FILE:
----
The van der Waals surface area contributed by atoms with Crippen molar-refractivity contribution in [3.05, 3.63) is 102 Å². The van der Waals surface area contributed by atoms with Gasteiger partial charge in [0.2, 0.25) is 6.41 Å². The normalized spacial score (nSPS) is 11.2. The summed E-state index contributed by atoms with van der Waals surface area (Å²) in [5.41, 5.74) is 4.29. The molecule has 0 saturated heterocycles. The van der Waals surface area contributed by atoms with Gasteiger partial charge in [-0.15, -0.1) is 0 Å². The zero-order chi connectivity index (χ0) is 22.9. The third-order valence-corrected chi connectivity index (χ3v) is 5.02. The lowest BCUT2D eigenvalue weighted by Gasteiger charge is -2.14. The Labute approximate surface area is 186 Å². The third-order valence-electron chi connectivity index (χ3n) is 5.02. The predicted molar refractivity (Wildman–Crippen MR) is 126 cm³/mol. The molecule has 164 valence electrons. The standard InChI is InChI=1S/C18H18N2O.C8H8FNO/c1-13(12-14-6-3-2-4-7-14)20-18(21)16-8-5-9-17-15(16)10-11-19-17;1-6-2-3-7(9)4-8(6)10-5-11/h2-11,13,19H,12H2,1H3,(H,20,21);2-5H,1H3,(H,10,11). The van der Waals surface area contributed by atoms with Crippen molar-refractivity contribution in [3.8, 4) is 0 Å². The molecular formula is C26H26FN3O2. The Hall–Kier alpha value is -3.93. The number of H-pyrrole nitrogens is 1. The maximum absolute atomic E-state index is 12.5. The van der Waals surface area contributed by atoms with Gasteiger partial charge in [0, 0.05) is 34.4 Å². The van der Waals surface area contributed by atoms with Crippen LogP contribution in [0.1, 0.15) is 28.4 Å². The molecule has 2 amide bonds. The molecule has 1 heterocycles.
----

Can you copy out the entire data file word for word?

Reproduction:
The van der Waals surface area contributed by atoms with Crippen molar-refractivity contribution in [3.05, 3.63) is 102 Å². The van der Waals surface area contributed by atoms with Gasteiger partial charge in [0.2, 0.25) is 6.41 Å². The normalized spacial score (nSPS) is 11.2. The summed E-state index contributed by atoms with van der Waals surface area (Å²) in [5.41, 5.74) is 4.29. The molecule has 0 saturated heterocycles. The van der Waals surface area contributed by atoms with Gasteiger partial charge in [-0.15, -0.1) is 0 Å². The zero-order chi connectivity index (χ0) is 22.9. The third-order valence-corrected chi connectivity index (χ3v) is 5.02. The lowest BCUT2D eigenvalue weighted by Gasteiger charge is -2.14. The Labute approximate surface area is 186 Å². The third-order valence-electron chi connectivity index (χ3n) is 5.02. The predicted molar refractivity (Wildman–Crippen MR) is 126 cm³/mol. The molecule has 164 valence electrons. The standard InChI is InChI=1S/C18H18N2O.C8H8FNO/c1-13(12-14-6-3-2-4-7-14)20-18(21)16-8-5-9-17-15(16)10-11-19-17;1-6-2-3-7(9)4-8(6)10-5-11/h2-11,13,19H,12H2,1H3,(H,20,21);2-5H,1H3,(H,10,11). The van der Waals surface area contributed by atoms with Crippen molar-refractivity contribution in [3.8, 4) is 0 Å². The molecular formula is C26H26FN3O2. The Hall–Kier alpha value is -3.93. The number of H-pyrrole nitrogens is 1. The maximum absolute atomic E-state index is 12.5. The van der Waals surface area contributed by atoms with Gasteiger partial charge in [0, 0.05) is 34.4 Å². The van der Waals surface area contributed by atoms with Crippen LogP contribution in [0.1, 0.15) is 28.4 Å². The molecule has 2 amide bonds. The molecule has 1 heterocycles.